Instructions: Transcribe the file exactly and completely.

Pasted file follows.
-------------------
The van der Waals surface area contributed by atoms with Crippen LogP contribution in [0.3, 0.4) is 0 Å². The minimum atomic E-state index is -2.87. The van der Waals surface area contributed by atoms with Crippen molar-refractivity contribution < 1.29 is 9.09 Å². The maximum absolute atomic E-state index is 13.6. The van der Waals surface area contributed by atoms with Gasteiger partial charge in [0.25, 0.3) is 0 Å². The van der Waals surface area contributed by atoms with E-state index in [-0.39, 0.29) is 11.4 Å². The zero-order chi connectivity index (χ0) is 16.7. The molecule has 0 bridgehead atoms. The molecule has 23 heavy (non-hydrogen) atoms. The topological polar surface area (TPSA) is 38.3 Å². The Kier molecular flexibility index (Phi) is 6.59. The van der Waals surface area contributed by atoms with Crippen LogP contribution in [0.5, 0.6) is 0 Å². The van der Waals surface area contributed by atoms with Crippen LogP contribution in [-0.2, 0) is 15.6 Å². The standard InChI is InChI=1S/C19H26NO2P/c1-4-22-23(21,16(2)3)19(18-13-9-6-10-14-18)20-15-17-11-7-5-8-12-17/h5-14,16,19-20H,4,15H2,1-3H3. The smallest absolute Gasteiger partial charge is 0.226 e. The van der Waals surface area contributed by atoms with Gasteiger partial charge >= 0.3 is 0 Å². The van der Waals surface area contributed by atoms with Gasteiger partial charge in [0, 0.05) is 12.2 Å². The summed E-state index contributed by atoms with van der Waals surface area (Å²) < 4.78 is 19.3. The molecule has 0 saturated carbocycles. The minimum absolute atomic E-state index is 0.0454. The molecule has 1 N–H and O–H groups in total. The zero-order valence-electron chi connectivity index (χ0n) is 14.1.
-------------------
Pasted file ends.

The van der Waals surface area contributed by atoms with Crippen LogP contribution in [0.3, 0.4) is 0 Å². The minimum atomic E-state index is -2.87. The van der Waals surface area contributed by atoms with Crippen molar-refractivity contribution < 1.29 is 9.09 Å². The maximum absolute atomic E-state index is 13.6. The van der Waals surface area contributed by atoms with Gasteiger partial charge in [0.25, 0.3) is 0 Å². The van der Waals surface area contributed by atoms with E-state index in [-0.39, 0.29) is 11.4 Å². The zero-order chi connectivity index (χ0) is 16.7. The molecule has 0 bridgehead atoms. The molecule has 23 heavy (non-hydrogen) atoms. The topological polar surface area (TPSA) is 38.3 Å². The Kier molecular flexibility index (Phi) is 6.59. The van der Waals surface area contributed by atoms with Crippen LogP contribution in [0.5, 0.6) is 0 Å². The van der Waals surface area contributed by atoms with Crippen LogP contribution in [-0.2, 0) is 15.6 Å². The standard InChI is InChI=1S/C19H26NO2P/c1-4-22-23(21,16(2)3)19(18-13-9-6-10-14-18)20-15-17-11-7-5-8-12-17/h5-14,16,19-20H,4,15H2,1-3H3. The smallest absolute Gasteiger partial charge is 0.226 e. The van der Waals surface area contributed by atoms with Gasteiger partial charge >= 0.3 is 0 Å². The van der Waals surface area contributed by atoms with Gasteiger partial charge in [0, 0.05) is 12.2 Å². The summed E-state index contributed by atoms with van der Waals surface area (Å²) < 4.78 is 19.3. The molecule has 0 saturated carbocycles. The minimum absolute atomic E-state index is 0.0454. The molecule has 1 N–H and O–H groups in total. The zero-order valence-electron chi connectivity index (χ0n) is 14.1.